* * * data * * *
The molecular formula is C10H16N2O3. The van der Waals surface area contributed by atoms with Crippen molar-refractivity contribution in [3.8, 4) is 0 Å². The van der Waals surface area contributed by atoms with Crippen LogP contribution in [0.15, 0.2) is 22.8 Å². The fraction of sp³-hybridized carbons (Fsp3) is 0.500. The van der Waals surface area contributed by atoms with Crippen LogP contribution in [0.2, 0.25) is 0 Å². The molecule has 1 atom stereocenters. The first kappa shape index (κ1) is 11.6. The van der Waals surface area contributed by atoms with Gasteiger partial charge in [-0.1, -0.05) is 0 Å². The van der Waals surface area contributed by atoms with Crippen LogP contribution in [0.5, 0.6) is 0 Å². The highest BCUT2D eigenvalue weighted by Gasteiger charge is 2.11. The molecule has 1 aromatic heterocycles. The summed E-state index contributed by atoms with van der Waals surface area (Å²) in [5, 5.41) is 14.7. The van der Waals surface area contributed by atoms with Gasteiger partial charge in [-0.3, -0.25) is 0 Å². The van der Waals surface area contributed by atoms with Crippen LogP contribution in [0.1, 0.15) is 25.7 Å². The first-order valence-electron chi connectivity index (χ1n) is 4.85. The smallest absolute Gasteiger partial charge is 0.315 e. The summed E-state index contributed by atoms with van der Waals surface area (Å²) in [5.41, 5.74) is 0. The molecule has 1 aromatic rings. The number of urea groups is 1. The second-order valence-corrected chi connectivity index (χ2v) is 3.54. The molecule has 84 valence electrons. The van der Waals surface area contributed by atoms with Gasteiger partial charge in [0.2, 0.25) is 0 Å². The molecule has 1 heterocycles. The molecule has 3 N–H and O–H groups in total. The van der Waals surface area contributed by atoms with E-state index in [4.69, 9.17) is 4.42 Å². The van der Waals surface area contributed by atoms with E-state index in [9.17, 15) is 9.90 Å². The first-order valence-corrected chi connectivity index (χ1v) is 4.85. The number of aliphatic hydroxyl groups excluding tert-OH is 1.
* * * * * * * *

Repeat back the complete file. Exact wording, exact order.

The molecular formula is C10H16N2O3. The van der Waals surface area contributed by atoms with Crippen molar-refractivity contribution in [3.8, 4) is 0 Å². The van der Waals surface area contributed by atoms with Crippen LogP contribution in [0.15, 0.2) is 22.8 Å². The fraction of sp³-hybridized carbons (Fsp3) is 0.500. The van der Waals surface area contributed by atoms with Crippen LogP contribution in [0.2, 0.25) is 0 Å². The molecule has 1 atom stereocenters. The first kappa shape index (κ1) is 11.6. The van der Waals surface area contributed by atoms with Gasteiger partial charge in [-0.1, -0.05) is 0 Å². The van der Waals surface area contributed by atoms with Crippen LogP contribution in [0.5, 0.6) is 0 Å². The highest BCUT2D eigenvalue weighted by Gasteiger charge is 2.11. The molecule has 1 aromatic heterocycles. The summed E-state index contributed by atoms with van der Waals surface area (Å²) in [5, 5.41) is 14.7. The van der Waals surface area contributed by atoms with Gasteiger partial charge in [-0.3, -0.25) is 0 Å². The van der Waals surface area contributed by atoms with Crippen LogP contribution in [0.1, 0.15) is 25.7 Å². The first-order valence-electron chi connectivity index (χ1n) is 4.85. The smallest absolute Gasteiger partial charge is 0.315 e. The summed E-state index contributed by atoms with van der Waals surface area (Å²) in [5.41, 5.74) is 0. The molecule has 1 aromatic rings. The number of urea groups is 1. The second-order valence-corrected chi connectivity index (χ2v) is 3.54. The molecule has 84 valence electrons. The van der Waals surface area contributed by atoms with Gasteiger partial charge in [0.2, 0.25) is 0 Å². The molecule has 1 heterocycles. The molecule has 3 N–H and O–H groups in total. The van der Waals surface area contributed by atoms with E-state index in [4.69, 9.17) is 4.42 Å². The van der Waals surface area contributed by atoms with E-state index in [9.17, 15) is 9.90 Å². The first-order valence-corrected chi connectivity index (χ1v) is 4.85. The number of aliphatic hydroxyl groups excluding tert-OH is 1.